Friday, May 11, 2007

The Broken Mirror: II

II Through the Looking-Glass

"One hopes that nature possesses an order that one may aspire to comprehend. When we arrive at an understanding, we shall marvel how neatly all the elementary particles fit into the great scheme."
-Madame Chien-Shiung Wu

If you look into a mirror, you look out into a reversed world. Left and Right are interchanged but otherwise the world in the mirror looks much like our own.

What about the Laws of Physics? Are they the same in the mirror-world? It appears so. If I throw a ball in the air, my double in the mirror also throws up a ball and both fall according the same law of gravity. I can play with magnets or tops or engines and again the actions of my double are also possible in this world.

Chemists work with the notion of Chirality. The left-right orientation of molecules has a profound impact on their properties. So a left-hand molecule in our world becomes its right-hand counterpart in the mirror world which, according to chemical precepts, is an entirely different molecule. But all of this is surprisingly irrelevant. Since every other molecule in the mirror-world has also changed its handedness, any chemical experiments our double performs are also possible in our world.

So it would seem that if we, like Alice, were unsure whether we were inside a mirror there would be no way for us to discover the truth. Or so it seemed, even to physicists, who refer to this mirror-symmetry property of the Universe as "Parity Conservation."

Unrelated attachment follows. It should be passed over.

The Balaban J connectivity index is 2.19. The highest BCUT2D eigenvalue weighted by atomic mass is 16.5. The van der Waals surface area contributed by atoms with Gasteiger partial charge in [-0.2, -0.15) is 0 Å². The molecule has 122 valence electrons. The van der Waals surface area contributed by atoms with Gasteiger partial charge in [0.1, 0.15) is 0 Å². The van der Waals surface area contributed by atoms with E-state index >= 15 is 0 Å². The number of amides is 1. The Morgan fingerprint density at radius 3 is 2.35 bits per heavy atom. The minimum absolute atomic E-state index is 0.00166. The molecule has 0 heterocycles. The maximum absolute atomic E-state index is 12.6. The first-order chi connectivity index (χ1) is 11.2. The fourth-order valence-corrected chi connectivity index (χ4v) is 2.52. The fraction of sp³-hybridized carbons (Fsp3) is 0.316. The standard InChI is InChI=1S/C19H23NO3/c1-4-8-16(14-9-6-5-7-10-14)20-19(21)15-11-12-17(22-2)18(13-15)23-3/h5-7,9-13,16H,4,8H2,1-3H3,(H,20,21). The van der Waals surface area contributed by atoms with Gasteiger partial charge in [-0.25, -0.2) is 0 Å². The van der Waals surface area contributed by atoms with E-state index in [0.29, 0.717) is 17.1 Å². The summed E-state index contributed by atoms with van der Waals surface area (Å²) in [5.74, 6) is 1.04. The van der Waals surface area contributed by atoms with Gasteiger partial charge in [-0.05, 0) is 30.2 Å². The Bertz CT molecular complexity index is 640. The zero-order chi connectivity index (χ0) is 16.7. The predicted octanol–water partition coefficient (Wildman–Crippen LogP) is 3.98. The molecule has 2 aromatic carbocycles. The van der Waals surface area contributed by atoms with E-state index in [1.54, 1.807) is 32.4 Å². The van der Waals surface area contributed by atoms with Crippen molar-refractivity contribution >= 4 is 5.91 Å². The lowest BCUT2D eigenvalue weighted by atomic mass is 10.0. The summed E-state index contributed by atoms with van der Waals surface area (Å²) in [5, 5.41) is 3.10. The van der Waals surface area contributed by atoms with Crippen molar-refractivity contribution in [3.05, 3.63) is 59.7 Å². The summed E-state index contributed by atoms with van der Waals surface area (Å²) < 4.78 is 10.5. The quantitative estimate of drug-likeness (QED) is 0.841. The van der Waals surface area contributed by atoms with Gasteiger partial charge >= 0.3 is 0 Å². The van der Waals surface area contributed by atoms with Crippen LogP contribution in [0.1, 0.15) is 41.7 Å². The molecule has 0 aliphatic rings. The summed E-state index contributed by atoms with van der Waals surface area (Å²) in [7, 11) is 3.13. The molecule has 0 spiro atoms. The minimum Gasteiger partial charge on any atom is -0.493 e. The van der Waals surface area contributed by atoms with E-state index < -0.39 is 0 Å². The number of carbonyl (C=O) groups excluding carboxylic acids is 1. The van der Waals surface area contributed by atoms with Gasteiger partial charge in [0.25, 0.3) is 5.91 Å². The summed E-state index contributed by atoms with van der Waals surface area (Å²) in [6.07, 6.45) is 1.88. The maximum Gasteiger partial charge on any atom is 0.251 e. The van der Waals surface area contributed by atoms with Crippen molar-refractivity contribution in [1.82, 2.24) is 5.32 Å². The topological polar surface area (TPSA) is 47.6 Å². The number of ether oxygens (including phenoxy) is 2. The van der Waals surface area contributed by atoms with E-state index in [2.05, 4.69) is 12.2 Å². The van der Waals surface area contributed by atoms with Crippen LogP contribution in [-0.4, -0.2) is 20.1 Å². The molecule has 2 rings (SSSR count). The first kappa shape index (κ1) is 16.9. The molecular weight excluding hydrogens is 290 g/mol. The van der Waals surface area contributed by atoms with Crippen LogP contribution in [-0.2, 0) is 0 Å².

In 1956, an incredible (and vastly under-appreciated) experiment was performed whose purpose was in fact to determine on which side of the Looking-Glass we live in. The more prosaic intent was to determine the Question of Parity Conservation. The experimenter was a Chinese-born woman - Madame Chien-Shiung Wu.

Her fellow physicists, T.D. Lee and C.N. Yang, had predicted that there might be certain interactions among subatomic particles whose mirror was improbable or did not exist at all. Parity tests such as these had already been performed for a wide variety of interactions and so most physicists were dubious but intrigued.

It was Madame Wu, setting up a laboratory at the National Bureau of Standards in Washington, who set out to confirm or disprove their hunch. The key was in how one particular atom, cobalt-60, decayed. Unlike other atoms studied it decayed (ejecting pieces of itself in the form of beta particles) in an asymmetric manner. The mirror-image of this process was not one that was observed.

If you had placed a large mirror against one wall of Madame Wu's laboratory, her double in the mirror was performing a similar experiment but obtaining results which do not appear in our Universe. The mirror world is not our world merely reconfigured, it is a distinct and alternate reality. Deep within the subtle textures of the Universe there is indeed a small asymmetry, a telltale, a crack, which can be used to distinguish ourselves from the mirror world.

The result was completely unexpected. Mirror-symmetry appeared to be true and appeared to continue to hold true across thousands of other experiments. Looking upon this event, the fall of Parity, the physicist I. Rabi remarked "A rather complete theoretical structure has been shattered at the base and we are not sure how the pieces will be put together"

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